An Easier Way to Get Amaryllis to Re-bloom
Q. Last Christmas a friend gave us an amaryllis that bloomed beautifully. I kept it alive after the holidays and then moved it outside, where it grew lots of new leaves all summer and fall. But the leaves never turned yellow, and I finally brought it back inside just before our first freeze. Should I cut off the leaves, or are they still nourishing the bulb? How do I care for it so that it will bloom again?
--- Rebecca in Silver Spring, Maryland
A. I have to confess that when an old amaryllis of mine re-blooms, it's a total accident. But my sister-in-law Maureen (my brother's wife) down in Virginia Beach "shared" a photo of her astounding re-blooming success on Facebook earlier this year, so I decided to interview her about her technique.
(I say she "quote" shared a photo because she was obviously bragging. And to really rub my nose in it, she pointed out that the bulbs in question had been a gift from me some ten years ago! Where I grew up, that's called 'putting the boot in'. [Actually in my specific neighborhood it was "and here's a little something to take home with you", but the sentiment was the same.])
Hey—I would brag too; the plant has matured sensationally under her care.
More importantly, she has somewhat accidentally fallen into a rhythm where she doesn't try to force her amaryllis to rebloom AT Christmas; she lets them follow a more normal pattern that allows the bulbs to take advantage of a full summer's sun to really recharge. (She also suspects that the bulbs like being rootbound; she says that she's only repotted them once in the past ten years—and that was because the growing bulbs had split the pot open!)
And yes, that's "bulbs" plural. Apparently I gave her a set of three bulbs designed to be nestled together in a big round pot way back when. Which is a relief—I would have been insanely jealous if she had gotten a display like this from a single, ten-year-old bulb. (She told me that she was tempted to try and separate them once, but the roots had become so tangled together she was afraid she'd damage them if she tried.)
Anyway: The first year, she explains, she set the new bulbs in their soil-filled pot (being careful to keep half of each bulb well above the soil line), watered them, put them in decent light and they bloomed nicely. (I've never heard of new, first-time bulbs not putting on a good show.) Then she clipped off the tops of the stalks after the flowers had faded, which is important. Seedheads typically form at the top of the stalk after the flowers are gone, and if you don't clip them off, they'll drain energy from the bulbs.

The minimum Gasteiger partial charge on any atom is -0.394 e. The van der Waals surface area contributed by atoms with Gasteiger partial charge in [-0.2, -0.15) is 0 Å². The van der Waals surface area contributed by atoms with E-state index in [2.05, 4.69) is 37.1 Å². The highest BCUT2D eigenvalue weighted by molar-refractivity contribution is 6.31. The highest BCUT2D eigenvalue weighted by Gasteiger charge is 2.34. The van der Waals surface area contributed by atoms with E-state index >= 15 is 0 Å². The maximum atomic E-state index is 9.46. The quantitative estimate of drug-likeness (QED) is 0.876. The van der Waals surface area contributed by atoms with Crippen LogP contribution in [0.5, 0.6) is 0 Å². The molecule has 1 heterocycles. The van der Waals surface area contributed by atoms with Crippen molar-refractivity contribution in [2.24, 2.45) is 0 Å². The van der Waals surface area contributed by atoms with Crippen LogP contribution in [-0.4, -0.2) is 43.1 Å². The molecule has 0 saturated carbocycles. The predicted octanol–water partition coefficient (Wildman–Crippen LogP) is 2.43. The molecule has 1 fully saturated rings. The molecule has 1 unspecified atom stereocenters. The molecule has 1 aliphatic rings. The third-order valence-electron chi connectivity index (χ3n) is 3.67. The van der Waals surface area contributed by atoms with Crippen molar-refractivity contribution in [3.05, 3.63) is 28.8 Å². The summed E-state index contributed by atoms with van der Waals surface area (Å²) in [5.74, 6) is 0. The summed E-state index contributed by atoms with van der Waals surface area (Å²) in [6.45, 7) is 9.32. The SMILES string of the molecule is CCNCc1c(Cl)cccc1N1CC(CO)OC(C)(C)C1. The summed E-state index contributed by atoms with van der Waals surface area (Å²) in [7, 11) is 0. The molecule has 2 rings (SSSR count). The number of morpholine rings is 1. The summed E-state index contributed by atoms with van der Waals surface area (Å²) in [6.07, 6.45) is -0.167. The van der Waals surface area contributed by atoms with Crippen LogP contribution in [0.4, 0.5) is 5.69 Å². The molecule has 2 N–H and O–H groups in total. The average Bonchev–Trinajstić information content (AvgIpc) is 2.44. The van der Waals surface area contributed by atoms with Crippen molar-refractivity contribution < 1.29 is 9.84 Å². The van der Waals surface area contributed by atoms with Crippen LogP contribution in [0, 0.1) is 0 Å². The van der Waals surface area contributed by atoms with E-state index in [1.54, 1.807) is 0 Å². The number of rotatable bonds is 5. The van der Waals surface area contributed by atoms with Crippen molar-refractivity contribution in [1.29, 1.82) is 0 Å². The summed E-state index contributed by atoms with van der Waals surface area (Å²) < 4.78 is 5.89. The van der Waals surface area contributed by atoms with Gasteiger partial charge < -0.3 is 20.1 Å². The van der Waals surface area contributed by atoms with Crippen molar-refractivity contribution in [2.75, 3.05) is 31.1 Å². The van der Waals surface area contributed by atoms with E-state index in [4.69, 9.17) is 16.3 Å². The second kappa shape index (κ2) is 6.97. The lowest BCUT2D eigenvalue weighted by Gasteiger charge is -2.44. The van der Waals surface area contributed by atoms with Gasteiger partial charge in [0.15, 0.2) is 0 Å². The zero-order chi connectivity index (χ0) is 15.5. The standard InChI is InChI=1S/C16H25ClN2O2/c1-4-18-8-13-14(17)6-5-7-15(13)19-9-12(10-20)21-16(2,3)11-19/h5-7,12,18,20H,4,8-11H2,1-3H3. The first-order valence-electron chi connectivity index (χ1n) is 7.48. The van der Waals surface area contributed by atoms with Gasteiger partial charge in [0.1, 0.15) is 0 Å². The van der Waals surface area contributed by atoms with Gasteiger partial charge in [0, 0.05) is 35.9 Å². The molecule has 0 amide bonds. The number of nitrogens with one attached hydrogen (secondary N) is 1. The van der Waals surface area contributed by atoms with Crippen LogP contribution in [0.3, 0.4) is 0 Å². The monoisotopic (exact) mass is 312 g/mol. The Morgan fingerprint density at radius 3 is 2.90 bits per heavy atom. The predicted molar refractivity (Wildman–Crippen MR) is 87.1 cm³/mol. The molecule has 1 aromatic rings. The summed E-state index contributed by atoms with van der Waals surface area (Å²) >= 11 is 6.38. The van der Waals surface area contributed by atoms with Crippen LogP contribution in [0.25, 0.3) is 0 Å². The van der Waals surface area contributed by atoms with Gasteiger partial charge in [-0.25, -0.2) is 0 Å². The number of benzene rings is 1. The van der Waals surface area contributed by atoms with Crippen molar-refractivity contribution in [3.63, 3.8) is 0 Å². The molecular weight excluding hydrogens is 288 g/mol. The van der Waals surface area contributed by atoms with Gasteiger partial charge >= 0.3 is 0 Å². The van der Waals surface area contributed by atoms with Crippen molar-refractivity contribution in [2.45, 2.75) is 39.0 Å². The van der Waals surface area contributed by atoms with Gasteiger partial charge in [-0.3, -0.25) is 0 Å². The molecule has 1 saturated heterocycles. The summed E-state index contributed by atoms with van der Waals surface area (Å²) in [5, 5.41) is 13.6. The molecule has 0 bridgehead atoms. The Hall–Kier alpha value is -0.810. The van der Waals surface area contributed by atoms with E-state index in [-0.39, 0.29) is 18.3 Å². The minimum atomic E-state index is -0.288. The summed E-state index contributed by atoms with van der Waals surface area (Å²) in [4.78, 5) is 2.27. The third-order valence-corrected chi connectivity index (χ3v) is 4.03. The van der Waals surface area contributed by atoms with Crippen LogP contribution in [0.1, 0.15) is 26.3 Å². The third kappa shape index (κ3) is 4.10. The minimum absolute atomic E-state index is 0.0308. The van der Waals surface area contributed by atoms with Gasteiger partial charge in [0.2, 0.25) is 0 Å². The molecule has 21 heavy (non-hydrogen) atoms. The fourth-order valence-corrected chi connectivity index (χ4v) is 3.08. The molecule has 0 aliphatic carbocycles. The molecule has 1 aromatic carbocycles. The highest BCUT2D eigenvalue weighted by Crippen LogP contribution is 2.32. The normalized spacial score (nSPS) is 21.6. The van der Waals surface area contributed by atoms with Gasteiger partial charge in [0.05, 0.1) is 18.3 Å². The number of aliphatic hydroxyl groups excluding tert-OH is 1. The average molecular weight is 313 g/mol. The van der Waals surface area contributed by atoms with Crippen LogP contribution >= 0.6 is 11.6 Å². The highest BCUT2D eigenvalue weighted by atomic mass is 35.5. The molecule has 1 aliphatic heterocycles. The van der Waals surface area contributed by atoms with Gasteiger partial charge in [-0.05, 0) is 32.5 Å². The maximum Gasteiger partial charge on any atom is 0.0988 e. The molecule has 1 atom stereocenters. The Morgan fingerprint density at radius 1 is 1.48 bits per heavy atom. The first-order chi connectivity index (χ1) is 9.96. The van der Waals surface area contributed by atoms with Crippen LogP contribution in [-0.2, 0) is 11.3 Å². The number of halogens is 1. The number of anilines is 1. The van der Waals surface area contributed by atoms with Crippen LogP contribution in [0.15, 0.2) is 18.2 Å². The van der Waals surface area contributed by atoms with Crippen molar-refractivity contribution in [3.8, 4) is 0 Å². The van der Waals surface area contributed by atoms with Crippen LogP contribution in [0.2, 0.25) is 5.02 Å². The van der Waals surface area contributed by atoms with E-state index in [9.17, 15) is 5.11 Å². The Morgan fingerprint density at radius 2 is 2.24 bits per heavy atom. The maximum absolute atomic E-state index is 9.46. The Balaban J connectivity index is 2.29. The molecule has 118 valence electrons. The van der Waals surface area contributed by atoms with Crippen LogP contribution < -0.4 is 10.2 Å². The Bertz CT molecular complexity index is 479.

Now, at this point, new leaves will emerge from each bulb if they haven't already. Give them the best light you can. I suspect the fact that this happens in January with holiday amaryllis is one big limiting factor for re-bloom, because these tropical bulbs are like Spring bulbs in one important regard: After the flowers fade, the leaves must collect lots of solar energy to fuel the growth of the next round of flowers. Sunshine is abundant when Spring bulbs are recharging outdoors in April and May—but the months after Christmas, not so much.
And unlike Spring bulbs, which love cold weather, amaryllis are tropical, so the plants can't go outside until there's no risk of frost. Which my sister-in-law explains she waited to do that first year; she put the bulbs out after the weather warmed up and fed them—you should always give your amaryllis a gentle feeding as soon as they go outside.
But then she says she essentially forgot about them until it started getting chilly in late fall. Then she brought them back inside and let them rest in a cool dark place with no water for a couple of months. (In their pot, which is fine; there's no need to take the bulbs out of their pots during dormancy—and there may be advantages to NOT removing them.)
Oh—and just like our listener (remember our listener? The one with the question?), Maureen told me that her leaves are often still green in November. It doesn't matter; you have to bring the plants back inside before it gets too cold outside. (And photosynthesis is essentially over by mid-October.) So stop watering, let the leaves turn brown naturally, and begin the six week to three month rest period.
Then be patient, because now is when you can set up your perfect timing schedule. Maureen says she typically lets her bulbs continue to rest over the holidays, and then brings them back into bright light and starts watering again right around Valentine's Day. (The photo was taken in March of this year, when they had hit full bloom.)
BUT, she cautions, she lives in a pretty moderate climate (next stop along the coast is pretty much the Carolinas) and so she can typically put the plants outside shortly after they finish blooming. People in chillier areas than far Southern Virginia should let their bulbs rest a little longer, aiming for keeping them indoors for the shortest possible time after flowering is over. (You want an easy guideline to remember? Plan on taking them outside when it's safe to plant tomatoes in your region.)
Take them outside when all risk of frost is gone, gently feed them, let the new leaves soak up rays for the entire summer, and when summer is totally gone, bring the bulbs inside to a cool dark spot and let them have a nice long dormant period. With this 'relaxed timing', the bulbs don't have to go through the long period of poor light they have to endure when you try to rush them into re-blooming at Christmas.
In fact, I think it's safe to say that the closer to April you wait to 'wake them up', the better the future re-blooms will be!